09/13/2012 10:35 am ET

How to Be Friends With a Congresswoman

Congress isn't exactly the most welcoming place in the country for women — on a scale of lady friendliness, it probably falls somewhere between "NFL locker room after a big loss" and "XBox Live chatroom." Women in Washington are on their own, but for each other. And when they do find each other, they form the sort of bond that can transcend tragedy, distance, illness, and heartbreak. The sort of bond between Reps. Gabrielle Giffords and Debbie Wasserman Schultz.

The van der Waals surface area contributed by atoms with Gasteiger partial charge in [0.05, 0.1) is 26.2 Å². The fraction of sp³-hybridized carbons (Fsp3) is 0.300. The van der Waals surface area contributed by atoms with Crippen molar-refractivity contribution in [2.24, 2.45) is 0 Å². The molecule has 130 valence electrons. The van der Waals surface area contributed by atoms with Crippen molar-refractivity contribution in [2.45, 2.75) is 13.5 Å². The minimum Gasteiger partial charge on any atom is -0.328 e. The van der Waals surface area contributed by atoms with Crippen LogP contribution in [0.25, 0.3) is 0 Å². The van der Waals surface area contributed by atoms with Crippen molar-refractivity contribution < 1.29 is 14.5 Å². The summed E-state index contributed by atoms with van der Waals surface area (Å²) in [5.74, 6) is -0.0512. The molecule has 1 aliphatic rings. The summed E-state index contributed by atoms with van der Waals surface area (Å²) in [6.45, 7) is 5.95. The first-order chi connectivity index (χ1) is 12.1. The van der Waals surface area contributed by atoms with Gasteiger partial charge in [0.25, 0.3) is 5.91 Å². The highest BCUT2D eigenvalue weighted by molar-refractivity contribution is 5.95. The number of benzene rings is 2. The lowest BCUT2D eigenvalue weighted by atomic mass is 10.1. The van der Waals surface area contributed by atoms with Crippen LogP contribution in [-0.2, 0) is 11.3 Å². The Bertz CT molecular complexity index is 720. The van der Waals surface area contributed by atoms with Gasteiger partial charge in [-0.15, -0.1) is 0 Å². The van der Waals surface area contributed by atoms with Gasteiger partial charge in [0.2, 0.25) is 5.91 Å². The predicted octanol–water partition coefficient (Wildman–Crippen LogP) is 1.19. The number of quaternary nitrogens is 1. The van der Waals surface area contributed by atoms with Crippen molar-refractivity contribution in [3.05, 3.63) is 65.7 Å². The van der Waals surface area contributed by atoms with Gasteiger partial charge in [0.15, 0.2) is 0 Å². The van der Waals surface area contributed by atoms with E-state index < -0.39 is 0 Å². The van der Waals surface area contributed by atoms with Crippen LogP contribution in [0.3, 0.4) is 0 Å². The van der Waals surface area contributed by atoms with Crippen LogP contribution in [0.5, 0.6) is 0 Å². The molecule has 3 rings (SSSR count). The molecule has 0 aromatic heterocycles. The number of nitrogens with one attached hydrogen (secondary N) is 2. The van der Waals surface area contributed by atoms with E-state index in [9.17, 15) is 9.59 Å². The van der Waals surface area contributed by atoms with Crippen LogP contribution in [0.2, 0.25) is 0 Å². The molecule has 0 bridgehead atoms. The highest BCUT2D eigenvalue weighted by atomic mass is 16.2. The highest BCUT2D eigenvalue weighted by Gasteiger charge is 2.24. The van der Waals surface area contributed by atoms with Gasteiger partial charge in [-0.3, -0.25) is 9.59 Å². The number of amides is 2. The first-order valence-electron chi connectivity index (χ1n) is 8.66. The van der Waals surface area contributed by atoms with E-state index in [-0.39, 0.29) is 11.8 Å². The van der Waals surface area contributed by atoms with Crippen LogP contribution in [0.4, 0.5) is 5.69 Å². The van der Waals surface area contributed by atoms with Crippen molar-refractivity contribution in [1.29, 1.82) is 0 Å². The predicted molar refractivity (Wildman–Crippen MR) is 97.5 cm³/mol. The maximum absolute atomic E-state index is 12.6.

In January of 2011, Rep. Gabrielle Giffords was critically injured in a shooting that ended the lives of six people and injured a dozen more. When she appeared in public at different points during her incredible recovery, a few familiar faces continually appeared by her side — her husband and staff members, but also female colleagues from the House of Representatives. Most visible of those female colleagues was Florida Congresswoman Debbie Wasserman Schultz, who steadied her walk alongside her when she appeared at the State of the Union address, who through tears read Giffords' resignation letter aloud when the Arizona Democrat couldn't, and who stood with Giffords onstage at the Democratic National Convention when she recited the Pledge of Allegiance and made it rain tears on everyone's face. How do two women in the contentious world of Washington go from strangers to the sort of friends who would schedule trips around visiting the other in the hospital, the sort of friends who would trust the other with their voice?

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